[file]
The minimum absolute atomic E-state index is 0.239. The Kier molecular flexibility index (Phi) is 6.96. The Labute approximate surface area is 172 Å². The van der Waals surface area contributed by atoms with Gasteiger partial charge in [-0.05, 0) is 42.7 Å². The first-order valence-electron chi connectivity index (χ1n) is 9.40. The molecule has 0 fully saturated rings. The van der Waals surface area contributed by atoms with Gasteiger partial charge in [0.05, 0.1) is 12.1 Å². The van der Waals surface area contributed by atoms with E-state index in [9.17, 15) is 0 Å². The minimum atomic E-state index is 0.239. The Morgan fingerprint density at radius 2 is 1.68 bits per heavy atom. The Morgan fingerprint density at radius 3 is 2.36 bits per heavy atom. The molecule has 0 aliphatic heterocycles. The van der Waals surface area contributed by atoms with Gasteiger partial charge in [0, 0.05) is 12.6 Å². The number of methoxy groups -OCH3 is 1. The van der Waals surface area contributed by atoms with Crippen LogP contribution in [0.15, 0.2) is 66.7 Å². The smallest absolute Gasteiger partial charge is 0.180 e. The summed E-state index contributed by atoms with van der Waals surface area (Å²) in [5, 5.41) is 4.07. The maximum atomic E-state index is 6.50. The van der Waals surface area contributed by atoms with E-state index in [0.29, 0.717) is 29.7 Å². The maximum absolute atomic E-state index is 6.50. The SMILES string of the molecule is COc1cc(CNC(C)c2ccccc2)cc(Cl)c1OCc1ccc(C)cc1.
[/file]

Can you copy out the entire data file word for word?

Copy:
The minimum absolute atomic E-state index is 0.239. The Kier molecular flexibility index (Phi) is 6.96. The Labute approximate surface area is 172 Å². The van der Waals surface area contributed by atoms with Gasteiger partial charge in [-0.05, 0) is 42.7 Å². The first-order valence-electron chi connectivity index (χ1n) is 9.40. The molecule has 0 fully saturated rings. The van der Waals surface area contributed by atoms with Gasteiger partial charge in [0.05, 0.1) is 12.1 Å². The van der Waals surface area contributed by atoms with E-state index in [9.17, 15) is 0 Å². The minimum atomic E-state index is 0.239. The Morgan fingerprint density at radius 2 is 1.68 bits per heavy atom. The Morgan fingerprint density at radius 3 is 2.36 bits per heavy atom. The molecule has 0 aliphatic heterocycles. The van der Waals surface area contributed by atoms with Gasteiger partial charge in [0, 0.05) is 12.6 Å². The number of methoxy groups -OCH3 is 1. The van der Waals surface area contributed by atoms with Crippen LogP contribution in [0.15, 0.2) is 66.7 Å². The smallest absolute Gasteiger partial charge is 0.180 e. The summed E-state index contributed by atoms with van der Waals surface area (Å²) in [5, 5.41) is 4.07. The maximum atomic E-state index is 6.50. The van der Waals surface area contributed by atoms with E-state index in [0.29, 0.717) is 29.7 Å². The maximum absolute atomic E-state index is 6.50. The SMILES string of the molecule is COc1cc(CNC(C)c2ccccc2)cc(Cl)c1OCc1ccc(C)cc1.